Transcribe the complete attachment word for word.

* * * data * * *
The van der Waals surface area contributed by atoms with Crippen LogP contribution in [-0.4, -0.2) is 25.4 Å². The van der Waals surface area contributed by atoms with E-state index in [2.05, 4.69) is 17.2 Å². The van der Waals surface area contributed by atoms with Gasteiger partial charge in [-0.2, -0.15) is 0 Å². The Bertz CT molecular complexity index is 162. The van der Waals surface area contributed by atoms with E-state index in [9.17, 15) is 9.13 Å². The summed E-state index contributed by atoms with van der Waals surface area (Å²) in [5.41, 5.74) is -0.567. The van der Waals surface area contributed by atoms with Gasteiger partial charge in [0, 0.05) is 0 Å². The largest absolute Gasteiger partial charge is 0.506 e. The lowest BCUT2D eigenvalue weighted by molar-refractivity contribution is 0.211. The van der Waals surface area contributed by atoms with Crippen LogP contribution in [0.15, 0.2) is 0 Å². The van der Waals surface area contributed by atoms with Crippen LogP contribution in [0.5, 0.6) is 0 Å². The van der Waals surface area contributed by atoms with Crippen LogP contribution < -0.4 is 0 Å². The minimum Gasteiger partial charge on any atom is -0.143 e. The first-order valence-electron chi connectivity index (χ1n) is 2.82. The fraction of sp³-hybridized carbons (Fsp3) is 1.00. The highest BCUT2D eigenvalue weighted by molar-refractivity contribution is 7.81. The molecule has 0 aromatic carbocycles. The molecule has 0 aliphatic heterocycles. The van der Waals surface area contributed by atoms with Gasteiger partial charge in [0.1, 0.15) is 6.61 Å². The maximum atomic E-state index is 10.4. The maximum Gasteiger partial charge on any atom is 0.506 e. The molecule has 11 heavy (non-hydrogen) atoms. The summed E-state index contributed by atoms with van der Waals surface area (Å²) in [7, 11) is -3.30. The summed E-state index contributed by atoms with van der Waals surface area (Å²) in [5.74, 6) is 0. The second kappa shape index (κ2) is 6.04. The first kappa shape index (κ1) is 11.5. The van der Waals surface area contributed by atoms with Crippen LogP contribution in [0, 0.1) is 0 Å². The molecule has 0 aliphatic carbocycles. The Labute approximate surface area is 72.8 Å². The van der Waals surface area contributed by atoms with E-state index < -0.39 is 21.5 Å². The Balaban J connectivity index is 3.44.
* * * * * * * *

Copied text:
The van der Waals surface area contributed by atoms with Crippen LogP contribution in [-0.4, -0.2) is 25.4 Å². The van der Waals surface area contributed by atoms with E-state index in [2.05, 4.69) is 17.2 Å². The van der Waals surface area contributed by atoms with Gasteiger partial charge in [-0.2, -0.15) is 0 Å². The Bertz CT molecular complexity index is 162. The van der Waals surface area contributed by atoms with E-state index in [9.17, 15) is 9.13 Å². The summed E-state index contributed by atoms with van der Waals surface area (Å²) in [5.41, 5.74) is -0.567. The van der Waals surface area contributed by atoms with Gasteiger partial charge in [0, 0.05) is 0 Å². The largest absolute Gasteiger partial charge is 0.506 e. The lowest BCUT2D eigenvalue weighted by molar-refractivity contribution is 0.211. The van der Waals surface area contributed by atoms with Crippen LogP contribution in [0.15, 0.2) is 0 Å². The van der Waals surface area contributed by atoms with Crippen LogP contribution in [0.5, 0.6) is 0 Å². The van der Waals surface area contributed by atoms with Crippen LogP contribution < -0.4 is 0 Å². The minimum Gasteiger partial charge on any atom is -0.143 e. The first-order valence-electron chi connectivity index (χ1n) is 2.82. The fraction of sp³-hybridized carbons (Fsp3) is 1.00. The highest BCUT2D eigenvalue weighted by molar-refractivity contribution is 7.81. The molecule has 0 aromatic carbocycles. The molecule has 0 aliphatic heterocycles. The van der Waals surface area contributed by atoms with Gasteiger partial charge in [0.1, 0.15) is 6.61 Å². The maximum atomic E-state index is 10.4. The maximum Gasteiger partial charge on any atom is 0.506 e. The molecule has 11 heavy (non-hydrogen) atoms. The summed E-state index contributed by atoms with van der Waals surface area (Å²) in [7, 11) is -3.30. The summed E-state index contributed by atoms with van der Waals surface area (Å²) in [5.74, 6) is 0. The second kappa shape index (κ2) is 6.04. The first kappa shape index (κ1) is 11.5. The van der Waals surface area contributed by atoms with Crippen LogP contribution in [0, 0.1) is 0 Å². The molecule has 0 aliphatic carbocycles. The Labute approximate surface area is 72.8 Å². The van der Waals surface area contributed by atoms with E-state index < -0.39 is 21.5 Å². The Balaban J connectivity index is 3.44.